Monday, 15 September 2014
Wings Of Victory
From orbit around a newly discovered terrestroid planet, Vaughn Webner, chief xenologist on the Olga, a spaceship of the Grand Survey, detects:
Stone Age cultures, probably based on hunting-gathering-fishing by carnivores;
Iron Age cultures, probably based on herding of meat animals with cultivation for fodder but not agriculture.
Webner wonders how the Iron Agers maintain their metallurgic culture with so little trade and communication:
a few clusters of buildings, without defensive walls or streets, near primitive mines;
a few dirt tracks between buildings, mines and docks;
otherwise, only small isolated settlements or single buildings;
immense unpopulated areas.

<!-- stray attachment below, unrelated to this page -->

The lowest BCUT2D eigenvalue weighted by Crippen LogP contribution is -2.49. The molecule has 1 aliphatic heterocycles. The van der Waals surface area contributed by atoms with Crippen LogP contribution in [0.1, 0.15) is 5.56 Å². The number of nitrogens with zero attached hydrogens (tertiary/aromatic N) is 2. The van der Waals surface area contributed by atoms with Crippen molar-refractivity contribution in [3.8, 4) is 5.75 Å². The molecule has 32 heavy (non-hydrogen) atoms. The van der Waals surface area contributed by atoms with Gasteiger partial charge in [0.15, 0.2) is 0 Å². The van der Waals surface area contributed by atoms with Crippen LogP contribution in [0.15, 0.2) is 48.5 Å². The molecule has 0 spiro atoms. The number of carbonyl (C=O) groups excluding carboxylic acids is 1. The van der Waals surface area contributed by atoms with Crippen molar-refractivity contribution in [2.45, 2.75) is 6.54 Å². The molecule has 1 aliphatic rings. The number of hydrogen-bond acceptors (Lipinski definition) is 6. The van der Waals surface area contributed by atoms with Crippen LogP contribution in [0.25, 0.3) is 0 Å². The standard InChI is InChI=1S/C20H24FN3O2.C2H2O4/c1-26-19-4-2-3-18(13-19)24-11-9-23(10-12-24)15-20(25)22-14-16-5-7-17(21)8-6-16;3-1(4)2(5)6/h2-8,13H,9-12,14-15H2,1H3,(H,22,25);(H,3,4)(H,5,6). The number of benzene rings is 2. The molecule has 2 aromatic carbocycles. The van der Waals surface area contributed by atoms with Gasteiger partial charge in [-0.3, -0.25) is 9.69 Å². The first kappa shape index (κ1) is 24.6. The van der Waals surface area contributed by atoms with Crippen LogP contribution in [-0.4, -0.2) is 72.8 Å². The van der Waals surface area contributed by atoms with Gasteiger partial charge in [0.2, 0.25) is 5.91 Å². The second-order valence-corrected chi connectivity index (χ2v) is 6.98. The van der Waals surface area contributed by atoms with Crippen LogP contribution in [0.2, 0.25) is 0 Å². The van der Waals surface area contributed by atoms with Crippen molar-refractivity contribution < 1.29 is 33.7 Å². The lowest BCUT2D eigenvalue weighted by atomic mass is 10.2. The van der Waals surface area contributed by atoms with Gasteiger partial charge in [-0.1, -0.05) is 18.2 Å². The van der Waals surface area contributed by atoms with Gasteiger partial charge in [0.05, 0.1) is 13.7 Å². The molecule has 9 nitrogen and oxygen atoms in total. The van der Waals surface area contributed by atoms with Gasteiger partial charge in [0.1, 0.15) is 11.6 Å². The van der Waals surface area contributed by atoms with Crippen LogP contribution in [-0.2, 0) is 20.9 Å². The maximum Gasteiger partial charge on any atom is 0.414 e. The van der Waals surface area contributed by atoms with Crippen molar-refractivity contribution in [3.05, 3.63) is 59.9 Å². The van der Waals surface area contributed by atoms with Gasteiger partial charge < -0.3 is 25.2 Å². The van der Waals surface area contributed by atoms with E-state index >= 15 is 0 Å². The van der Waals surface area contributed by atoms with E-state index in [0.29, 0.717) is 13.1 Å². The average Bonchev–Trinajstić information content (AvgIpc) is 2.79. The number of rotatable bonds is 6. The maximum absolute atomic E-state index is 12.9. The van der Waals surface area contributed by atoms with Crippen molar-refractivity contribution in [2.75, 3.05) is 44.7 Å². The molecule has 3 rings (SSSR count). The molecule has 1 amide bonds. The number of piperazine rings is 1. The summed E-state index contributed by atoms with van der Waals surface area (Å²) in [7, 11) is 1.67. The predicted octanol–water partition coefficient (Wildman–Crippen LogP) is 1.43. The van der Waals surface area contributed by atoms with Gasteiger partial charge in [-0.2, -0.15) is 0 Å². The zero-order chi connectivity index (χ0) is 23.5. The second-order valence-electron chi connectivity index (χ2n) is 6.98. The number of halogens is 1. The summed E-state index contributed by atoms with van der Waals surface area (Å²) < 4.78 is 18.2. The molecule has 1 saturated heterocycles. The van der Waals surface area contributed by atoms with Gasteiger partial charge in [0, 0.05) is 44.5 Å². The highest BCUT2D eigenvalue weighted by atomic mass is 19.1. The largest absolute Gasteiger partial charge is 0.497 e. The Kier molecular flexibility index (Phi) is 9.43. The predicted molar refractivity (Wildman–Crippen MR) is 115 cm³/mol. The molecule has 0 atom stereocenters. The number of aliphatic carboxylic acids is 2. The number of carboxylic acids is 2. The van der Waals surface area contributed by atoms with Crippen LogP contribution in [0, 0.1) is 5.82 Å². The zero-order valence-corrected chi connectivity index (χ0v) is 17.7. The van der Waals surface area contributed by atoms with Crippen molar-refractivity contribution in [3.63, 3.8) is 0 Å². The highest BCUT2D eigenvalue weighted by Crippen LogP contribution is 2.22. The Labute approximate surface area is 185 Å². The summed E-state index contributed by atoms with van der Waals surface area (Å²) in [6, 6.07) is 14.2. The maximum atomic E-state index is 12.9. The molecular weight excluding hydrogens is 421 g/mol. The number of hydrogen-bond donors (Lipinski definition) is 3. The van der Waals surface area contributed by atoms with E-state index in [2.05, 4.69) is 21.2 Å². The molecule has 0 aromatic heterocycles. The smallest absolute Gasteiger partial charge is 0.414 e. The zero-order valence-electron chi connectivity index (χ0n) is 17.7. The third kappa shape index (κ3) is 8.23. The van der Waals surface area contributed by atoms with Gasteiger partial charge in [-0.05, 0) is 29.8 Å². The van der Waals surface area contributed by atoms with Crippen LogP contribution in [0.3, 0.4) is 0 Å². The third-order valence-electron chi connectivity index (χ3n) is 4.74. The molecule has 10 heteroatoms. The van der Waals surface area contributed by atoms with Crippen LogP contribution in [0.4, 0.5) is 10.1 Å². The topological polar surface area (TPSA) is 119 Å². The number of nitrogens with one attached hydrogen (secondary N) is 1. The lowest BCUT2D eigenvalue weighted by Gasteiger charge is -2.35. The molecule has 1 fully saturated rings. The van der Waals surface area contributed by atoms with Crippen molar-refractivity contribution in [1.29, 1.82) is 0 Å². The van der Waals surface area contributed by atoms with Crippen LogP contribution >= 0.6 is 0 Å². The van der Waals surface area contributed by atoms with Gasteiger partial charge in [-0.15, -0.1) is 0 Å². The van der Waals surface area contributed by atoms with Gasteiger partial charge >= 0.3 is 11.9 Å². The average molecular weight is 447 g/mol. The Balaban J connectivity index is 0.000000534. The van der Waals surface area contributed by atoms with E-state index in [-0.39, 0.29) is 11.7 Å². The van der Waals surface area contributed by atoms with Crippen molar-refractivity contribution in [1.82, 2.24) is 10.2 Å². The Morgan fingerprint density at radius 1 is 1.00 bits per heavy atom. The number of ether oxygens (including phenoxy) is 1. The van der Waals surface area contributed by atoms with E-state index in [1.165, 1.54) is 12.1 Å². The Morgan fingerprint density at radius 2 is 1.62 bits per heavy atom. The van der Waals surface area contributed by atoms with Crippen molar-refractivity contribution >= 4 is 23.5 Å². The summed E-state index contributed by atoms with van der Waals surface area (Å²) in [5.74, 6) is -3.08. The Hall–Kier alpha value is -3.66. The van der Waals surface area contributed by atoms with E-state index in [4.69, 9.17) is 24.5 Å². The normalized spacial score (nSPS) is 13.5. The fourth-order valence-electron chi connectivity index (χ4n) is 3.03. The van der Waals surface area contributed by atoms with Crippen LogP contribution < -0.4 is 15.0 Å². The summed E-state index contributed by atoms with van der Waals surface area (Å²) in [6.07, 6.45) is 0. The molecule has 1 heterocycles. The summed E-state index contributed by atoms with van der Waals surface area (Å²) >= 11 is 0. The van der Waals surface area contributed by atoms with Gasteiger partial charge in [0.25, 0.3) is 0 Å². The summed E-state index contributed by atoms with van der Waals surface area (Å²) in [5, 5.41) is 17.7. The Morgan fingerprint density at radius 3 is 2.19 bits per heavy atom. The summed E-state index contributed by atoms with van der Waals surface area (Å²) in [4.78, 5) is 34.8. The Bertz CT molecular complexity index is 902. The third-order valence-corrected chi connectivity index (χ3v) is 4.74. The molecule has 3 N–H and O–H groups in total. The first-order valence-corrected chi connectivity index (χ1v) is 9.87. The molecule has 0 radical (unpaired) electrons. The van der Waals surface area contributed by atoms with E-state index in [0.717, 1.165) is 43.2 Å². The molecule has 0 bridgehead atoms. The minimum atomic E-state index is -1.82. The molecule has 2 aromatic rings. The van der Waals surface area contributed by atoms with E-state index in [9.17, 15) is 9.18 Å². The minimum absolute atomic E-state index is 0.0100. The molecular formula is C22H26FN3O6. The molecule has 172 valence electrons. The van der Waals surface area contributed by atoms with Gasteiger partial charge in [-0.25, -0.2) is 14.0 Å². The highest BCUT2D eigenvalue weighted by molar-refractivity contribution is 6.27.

This kind of hard sf story about a spaceship crew exploring a new planet is like a (much better) Star Trek episode and also a detective story:
the characters and the readers receive clues in the shape of discrete data about a planetary environment;
a single explanation, when discovered or disclosed, integrates disparate data;
sometimes, as in this particular story, it is not initially obvious which species is dominant.
When it is revealed that the planet is called Ythri by its most advanced culture, regular readers will understand that:
the dominant species is indeed carnivorous;
each Ythrian needs a lot of territory;
Ythrians do not need roads for rapid communication.
Because "Wings of Victory" is a story, not a speculative essay, there are not only mysteries about the xenosophonts but also conflicts between the human beings but I am not going to post about those at 2.10 AM.